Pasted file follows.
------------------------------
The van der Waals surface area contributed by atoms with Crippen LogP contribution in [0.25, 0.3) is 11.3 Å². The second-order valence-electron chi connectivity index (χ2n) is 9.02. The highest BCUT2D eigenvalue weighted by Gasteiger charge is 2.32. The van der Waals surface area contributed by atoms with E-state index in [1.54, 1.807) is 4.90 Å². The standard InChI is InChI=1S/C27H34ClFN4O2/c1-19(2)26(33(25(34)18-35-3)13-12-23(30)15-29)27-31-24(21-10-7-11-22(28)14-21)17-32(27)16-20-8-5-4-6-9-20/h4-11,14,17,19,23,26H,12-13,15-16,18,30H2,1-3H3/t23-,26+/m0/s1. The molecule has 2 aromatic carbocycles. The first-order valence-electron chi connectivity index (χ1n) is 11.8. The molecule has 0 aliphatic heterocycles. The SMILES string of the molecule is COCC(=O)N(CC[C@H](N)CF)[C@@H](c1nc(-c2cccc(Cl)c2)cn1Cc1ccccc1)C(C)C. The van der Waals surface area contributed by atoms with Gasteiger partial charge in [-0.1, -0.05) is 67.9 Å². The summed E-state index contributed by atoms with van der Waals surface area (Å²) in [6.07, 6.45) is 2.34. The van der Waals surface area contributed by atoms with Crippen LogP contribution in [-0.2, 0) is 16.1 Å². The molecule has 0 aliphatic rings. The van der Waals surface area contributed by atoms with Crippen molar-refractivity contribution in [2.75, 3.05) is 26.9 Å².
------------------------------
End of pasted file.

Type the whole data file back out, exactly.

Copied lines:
The van der Waals surface area contributed by atoms with Crippen LogP contribution in [0.25, 0.3) is 11.3 Å². The second-order valence-electron chi connectivity index (χ2n) is 9.02. The highest BCUT2D eigenvalue weighted by Gasteiger charge is 2.32. The van der Waals surface area contributed by atoms with E-state index in [1.54, 1.807) is 4.90 Å². The standard InChI is InChI=1S/C27H34ClFN4O2/c1-19(2)26(33(25(34)18-35-3)13-12-23(30)15-29)27-31-24(21-10-7-11-22(28)14-21)17-32(27)16-20-8-5-4-6-9-20/h4-11,14,17,19,23,26H,12-13,15-16,18,30H2,1-3H3/t23-,26+/m0/s1. The molecule has 2 aromatic carbocycles. The first-order valence-electron chi connectivity index (χ1n) is 11.8. The molecule has 0 aliphatic heterocycles. The SMILES string of the molecule is COCC(=O)N(CC[C@H](N)CF)[C@@H](c1nc(-c2cccc(Cl)c2)cn1Cc1ccccc1)C(C)C. The van der Waals surface area contributed by atoms with Gasteiger partial charge in [-0.1, -0.05) is 67.9 Å². The summed E-state index contributed by atoms with van der Waals surface area (Å²) in [6.07, 6.45) is 2.34. The van der Waals surface area contributed by atoms with Crippen LogP contribution in [-0.2, 0) is 16.1 Å². The molecule has 0 aliphatic rings. The van der Waals surface area contributed by atoms with Crippen molar-refractivity contribution in [2.75, 3.05) is 26.9 Å².